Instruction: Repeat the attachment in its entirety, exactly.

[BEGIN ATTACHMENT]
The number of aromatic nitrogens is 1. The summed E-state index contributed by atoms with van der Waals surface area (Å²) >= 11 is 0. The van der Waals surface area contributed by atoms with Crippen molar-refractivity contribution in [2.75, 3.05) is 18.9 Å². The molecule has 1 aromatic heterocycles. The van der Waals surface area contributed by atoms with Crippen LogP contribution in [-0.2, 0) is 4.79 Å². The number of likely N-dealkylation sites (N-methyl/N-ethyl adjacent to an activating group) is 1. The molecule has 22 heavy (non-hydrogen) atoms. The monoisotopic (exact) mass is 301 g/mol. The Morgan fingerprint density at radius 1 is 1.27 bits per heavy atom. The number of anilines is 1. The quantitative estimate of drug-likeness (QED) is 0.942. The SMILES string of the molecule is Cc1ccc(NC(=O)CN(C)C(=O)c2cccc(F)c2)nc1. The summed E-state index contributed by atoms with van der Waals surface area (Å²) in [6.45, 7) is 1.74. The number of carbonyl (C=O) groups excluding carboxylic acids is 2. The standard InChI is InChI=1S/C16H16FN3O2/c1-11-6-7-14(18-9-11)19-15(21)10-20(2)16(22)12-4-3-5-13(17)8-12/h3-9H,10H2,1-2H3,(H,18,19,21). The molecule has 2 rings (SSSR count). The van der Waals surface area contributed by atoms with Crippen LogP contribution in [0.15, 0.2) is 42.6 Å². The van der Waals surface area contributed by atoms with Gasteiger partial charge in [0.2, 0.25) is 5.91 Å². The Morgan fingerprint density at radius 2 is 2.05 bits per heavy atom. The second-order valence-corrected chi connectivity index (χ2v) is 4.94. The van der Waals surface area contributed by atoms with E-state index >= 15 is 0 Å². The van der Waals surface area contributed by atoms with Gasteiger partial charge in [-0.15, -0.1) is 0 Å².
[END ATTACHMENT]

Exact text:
The number of aromatic nitrogens is 1. The summed E-state index contributed by atoms with van der Waals surface area (Å²) >= 11 is 0. The van der Waals surface area contributed by atoms with Crippen molar-refractivity contribution in [2.75, 3.05) is 18.9 Å². The molecule has 1 aromatic heterocycles. The van der Waals surface area contributed by atoms with Crippen LogP contribution in [-0.2, 0) is 4.79 Å². The number of likely N-dealkylation sites (N-methyl/N-ethyl adjacent to an activating group) is 1. The molecule has 22 heavy (non-hydrogen) atoms. The monoisotopic (exact) mass is 301 g/mol. The Morgan fingerprint density at radius 1 is 1.27 bits per heavy atom. The number of anilines is 1. The quantitative estimate of drug-likeness (QED) is 0.942. The SMILES string of the molecule is Cc1ccc(NC(=O)CN(C)C(=O)c2cccc(F)c2)nc1. The summed E-state index contributed by atoms with van der Waals surface area (Å²) in [6.45, 7) is 1.74. The number of carbonyl (C=O) groups excluding carboxylic acids is 2. The standard InChI is InChI=1S/C16H16FN3O2/c1-11-6-7-14(18-9-11)19-15(21)10-20(2)16(22)12-4-3-5-13(17)8-12/h3-9H,10H2,1-2H3,(H,18,19,21). The molecule has 2 rings (SSSR count). The van der Waals surface area contributed by atoms with Crippen LogP contribution in [0.15, 0.2) is 42.6 Å². The van der Waals surface area contributed by atoms with Gasteiger partial charge in [0.2, 0.25) is 5.91 Å². The Morgan fingerprint density at radius 2 is 2.05 bits per heavy atom. The second-order valence-corrected chi connectivity index (χ2v) is 4.94. The van der Waals surface area contributed by atoms with E-state index >= 15 is 0 Å². The van der Waals surface area contributed by atoms with Gasteiger partial charge in [-0.15, -0.1) is 0 Å².